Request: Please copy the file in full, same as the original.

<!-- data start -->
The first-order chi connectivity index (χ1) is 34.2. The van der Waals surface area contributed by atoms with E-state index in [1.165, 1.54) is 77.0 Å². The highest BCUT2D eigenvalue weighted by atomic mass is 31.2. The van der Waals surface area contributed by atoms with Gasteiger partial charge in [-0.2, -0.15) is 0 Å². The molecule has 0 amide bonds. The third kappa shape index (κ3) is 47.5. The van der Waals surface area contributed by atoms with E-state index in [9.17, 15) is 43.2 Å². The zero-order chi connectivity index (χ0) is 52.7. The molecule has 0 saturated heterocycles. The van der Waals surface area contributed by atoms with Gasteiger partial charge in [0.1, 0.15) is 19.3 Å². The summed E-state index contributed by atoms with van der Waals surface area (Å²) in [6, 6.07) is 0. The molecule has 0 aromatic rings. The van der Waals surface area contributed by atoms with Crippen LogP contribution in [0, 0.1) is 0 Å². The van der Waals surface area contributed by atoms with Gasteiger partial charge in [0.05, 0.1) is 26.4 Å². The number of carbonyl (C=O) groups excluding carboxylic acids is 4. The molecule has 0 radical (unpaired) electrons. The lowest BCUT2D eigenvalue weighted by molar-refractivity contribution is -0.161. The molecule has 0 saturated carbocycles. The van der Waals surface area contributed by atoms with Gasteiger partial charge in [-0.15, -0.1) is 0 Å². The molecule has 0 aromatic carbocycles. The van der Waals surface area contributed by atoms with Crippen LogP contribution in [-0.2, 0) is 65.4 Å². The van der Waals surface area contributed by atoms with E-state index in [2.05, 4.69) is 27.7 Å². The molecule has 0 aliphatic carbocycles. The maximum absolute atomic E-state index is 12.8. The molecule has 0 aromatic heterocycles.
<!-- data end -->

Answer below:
The first-order chi connectivity index (χ1) is 34.2. The van der Waals surface area contributed by atoms with E-state index in [1.165, 1.54) is 77.0 Å². The highest BCUT2D eigenvalue weighted by atomic mass is 31.2. The van der Waals surface area contributed by atoms with Gasteiger partial charge in [-0.2, -0.15) is 0 Å². The molecule has 0 amide bonds. The third kappa shape index (κ3) is 47.5. The van der Waals surface area contributed by atoms with E-state index in [9.17, 15) is 43.2 Å². The zero-order chi connectivity index (χ0) is 52.7. The molecule has 0 saturated heterocycles. The van der Waals surface area contributed by atoms with Gasteiger partial charge in [0.1, 0.15) is 19.3 Å². The summed E-state index contributed by atoms with van der Waals surface area (Å²) in [6, 6.07) is 0. The molecule has 0 aromatic rings. The van der Waals surface area contributed by atoms with Crippen LogP contribution in [0, 0.1) is 0 Å². The van der Waals surface area contributed by atoms with Gasteiger partial charge in [0.05, 0.1) is 26.4 Å². The number of carbonyl (C=O) groups excluding carboxylic acids is 4. The molecule has 0 radical (unpaired) electrons. The lowest BCUT2D eigenvalue weighted by molar-refractivity contribution is -0.161. The molecule has 0 saturated carbocycles. The van der Waals surface area contributed by atoms with Gasteiger partial charge in [-0.15, -0.1) is 0 Å². The molecule has 0 aromatic carbocycles. The van der Waals surface area contributed by atoms with Crippen LogP contribution in [-0.2, 0) is 65.4 Å². The van der Waals surface area contributed by atoms with E-state index in [2.05, 4.69) is 27.7 Å². The molecule has 0 aliphatic carbocycles. The maximum absolute atomic E-state index is 12.8. The molecule has 0 aromatic heterocycles.